Victim cops tell NBI their boss recruited them in scam
MANILA, Philippines — At least 11 people, including policemen, went to the National Bureau of Investigation on Monday, claiming they all fell victim to the “Francswiss” investment scheme, one of the pyramiding scams proliferating on the Internet.
Ruel Lasala, chief of the NBI National Capital Region, said the complainants were reluctant to lodge a complaint against the incorporators and officials of Francswiss for fear that they too would become suspects.
“There were several others who were calling us up, saying they feared that they too would be arrested. Because even if they were victimized, they too recruited other people to join the pyramiding scheme,” Lasala said.
The policemen, reportedly members of the Manila Police District, refused to be identified because they were recruited by their superior.
“They don’t know now what to do because it was their boss who enticed them to join,” Lasala said.
Another complainant, a female employee, claimed that about 20 of them in her company also fell victim to the scam.
She said she was able to recover the first P47,500 she invested.
“It was good at first. I was really earning money. But then I invested another P95,000 for the two more accounts I got which I put under the name of my child and a friend,” she said.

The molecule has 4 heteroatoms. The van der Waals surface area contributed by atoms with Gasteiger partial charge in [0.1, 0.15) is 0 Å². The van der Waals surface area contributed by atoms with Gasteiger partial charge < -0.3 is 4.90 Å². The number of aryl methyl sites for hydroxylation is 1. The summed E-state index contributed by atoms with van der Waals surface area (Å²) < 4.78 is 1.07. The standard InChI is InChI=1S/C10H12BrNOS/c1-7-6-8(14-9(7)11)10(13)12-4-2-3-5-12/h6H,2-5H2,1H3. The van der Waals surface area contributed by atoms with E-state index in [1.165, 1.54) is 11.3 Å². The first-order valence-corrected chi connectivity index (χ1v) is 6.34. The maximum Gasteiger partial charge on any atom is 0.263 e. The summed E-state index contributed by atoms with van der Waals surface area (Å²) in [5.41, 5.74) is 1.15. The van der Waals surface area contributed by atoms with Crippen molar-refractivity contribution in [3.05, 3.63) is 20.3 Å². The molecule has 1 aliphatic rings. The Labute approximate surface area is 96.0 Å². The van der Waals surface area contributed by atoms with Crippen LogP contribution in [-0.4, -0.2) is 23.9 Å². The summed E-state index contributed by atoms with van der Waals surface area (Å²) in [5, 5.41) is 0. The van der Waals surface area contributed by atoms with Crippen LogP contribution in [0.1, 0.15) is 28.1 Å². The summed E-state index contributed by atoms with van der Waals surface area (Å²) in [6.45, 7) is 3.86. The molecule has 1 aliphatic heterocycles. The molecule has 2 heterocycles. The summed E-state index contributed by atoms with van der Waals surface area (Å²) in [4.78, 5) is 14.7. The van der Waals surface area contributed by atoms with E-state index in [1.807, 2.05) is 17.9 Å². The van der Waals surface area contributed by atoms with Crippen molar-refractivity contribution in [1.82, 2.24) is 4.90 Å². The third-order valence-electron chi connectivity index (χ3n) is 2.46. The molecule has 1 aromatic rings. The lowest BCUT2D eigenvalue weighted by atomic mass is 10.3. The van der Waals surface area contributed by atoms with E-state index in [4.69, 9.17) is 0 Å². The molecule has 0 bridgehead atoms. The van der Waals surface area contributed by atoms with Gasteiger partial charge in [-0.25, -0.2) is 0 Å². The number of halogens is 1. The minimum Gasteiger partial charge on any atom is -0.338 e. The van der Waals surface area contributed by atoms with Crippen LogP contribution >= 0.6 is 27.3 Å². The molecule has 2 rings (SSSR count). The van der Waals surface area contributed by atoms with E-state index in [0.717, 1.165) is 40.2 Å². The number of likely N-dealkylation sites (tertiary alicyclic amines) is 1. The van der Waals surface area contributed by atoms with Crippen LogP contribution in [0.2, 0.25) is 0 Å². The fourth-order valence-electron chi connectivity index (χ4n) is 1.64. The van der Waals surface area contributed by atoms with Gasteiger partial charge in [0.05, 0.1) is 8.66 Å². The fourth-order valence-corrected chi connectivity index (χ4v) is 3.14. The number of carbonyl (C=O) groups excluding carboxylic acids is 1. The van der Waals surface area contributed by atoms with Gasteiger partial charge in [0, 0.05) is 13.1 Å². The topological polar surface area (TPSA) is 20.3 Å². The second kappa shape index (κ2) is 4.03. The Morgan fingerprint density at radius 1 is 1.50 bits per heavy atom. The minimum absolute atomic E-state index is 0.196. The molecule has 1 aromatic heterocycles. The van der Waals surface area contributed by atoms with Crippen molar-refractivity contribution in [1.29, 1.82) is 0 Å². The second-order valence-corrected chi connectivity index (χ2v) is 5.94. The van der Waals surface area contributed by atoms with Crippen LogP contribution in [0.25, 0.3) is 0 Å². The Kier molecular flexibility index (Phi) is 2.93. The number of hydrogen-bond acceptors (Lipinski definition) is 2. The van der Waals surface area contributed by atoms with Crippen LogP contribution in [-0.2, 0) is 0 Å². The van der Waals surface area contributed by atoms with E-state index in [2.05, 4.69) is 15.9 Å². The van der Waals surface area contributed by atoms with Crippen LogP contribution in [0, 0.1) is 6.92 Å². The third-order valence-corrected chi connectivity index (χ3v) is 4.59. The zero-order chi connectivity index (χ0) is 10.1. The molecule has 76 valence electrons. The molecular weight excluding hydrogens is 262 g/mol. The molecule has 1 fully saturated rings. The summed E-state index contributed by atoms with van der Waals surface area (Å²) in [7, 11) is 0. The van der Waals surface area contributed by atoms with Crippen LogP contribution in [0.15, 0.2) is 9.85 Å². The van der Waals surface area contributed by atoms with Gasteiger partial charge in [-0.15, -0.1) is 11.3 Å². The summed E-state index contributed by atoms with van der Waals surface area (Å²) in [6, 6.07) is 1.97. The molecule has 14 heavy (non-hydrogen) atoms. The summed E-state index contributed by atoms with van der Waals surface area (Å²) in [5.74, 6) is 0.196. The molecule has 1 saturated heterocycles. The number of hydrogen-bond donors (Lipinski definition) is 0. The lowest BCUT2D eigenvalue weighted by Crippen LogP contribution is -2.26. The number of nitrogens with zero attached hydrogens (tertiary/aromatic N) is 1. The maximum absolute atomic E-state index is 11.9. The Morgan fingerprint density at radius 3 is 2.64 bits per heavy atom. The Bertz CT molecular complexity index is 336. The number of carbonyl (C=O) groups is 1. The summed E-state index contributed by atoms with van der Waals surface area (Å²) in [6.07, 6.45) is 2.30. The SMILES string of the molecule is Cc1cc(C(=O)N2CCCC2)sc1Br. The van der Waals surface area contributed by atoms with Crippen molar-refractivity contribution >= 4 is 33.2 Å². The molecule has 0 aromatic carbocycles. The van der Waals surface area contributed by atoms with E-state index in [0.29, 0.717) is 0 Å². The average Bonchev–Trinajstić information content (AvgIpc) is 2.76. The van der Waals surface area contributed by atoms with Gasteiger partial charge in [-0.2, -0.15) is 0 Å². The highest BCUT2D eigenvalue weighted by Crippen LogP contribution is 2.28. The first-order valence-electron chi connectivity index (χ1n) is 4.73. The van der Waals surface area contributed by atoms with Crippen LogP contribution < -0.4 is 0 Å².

Greed, she said, drove her to invest in Francswiss.
“Before I decided to join, I observed others who were already members and I was so amazed because they had lots of money,” she told reporters.
A pyramiding scheme involves paying abnormally high, short-term returns to investors out of the money raised from new investors, rather than from profits generated by any real business.
SEC names other groups
Prospective investors are asked to invest $1,000 in francswiss.biz and $10,000 in deutchfrancs.com that promise to double their money in 22 days.
“This group (Francswiss) promises interests bigger than those offered by banks,” said Lasala. “This type of investment scheme usually collapses as fast as they are created while investors are left unable to recover their investments.”
The Securities and Exchange Commission has identified other Internet-based pyramiding schemes — Swiss Cash, Universal Forex System, Global America and Private Forex Trade Inc.
These groups are not registered with the SEC and have no permit to solicit investments from the public, according to the commission.
Some of the complainants at the NBI refused to be named, saying they were embarrassed by what happened to them.
They said they were forced to borrow money from friends just so they could join Francswiss.
Another complainant from Baguio City told the NBI that he had invested P332,500 for the seven accounts he got.
There had been talk that famous celebrities and politicians also fell prey to operators of Francswiss.
Reynaldo Esmeralda, deputy director for Regional Operations Service, said his group is still in the process of verifying the information.
He said it was possible that those behind Francswiss were using the names of prominent people to entice prospective investors into joining the investment scheme.
On Wednesday, the NBI arrested Eleazard Castillo, 26, a native of Cabuyao, Ilocos Sur, and allegedly the chief financial adviser of Francswiss Investment (FS Investment), in an entrapment operation in Baguio City.
Castillo, who by himself allegedly defrauded investors of about P200 million to P300 million, was charged with syndicated estafa at the Department of Justice.
“Francswiss” was believed to have gypped unsuspecting investors in the Philippines of P1 billion, the NBI said.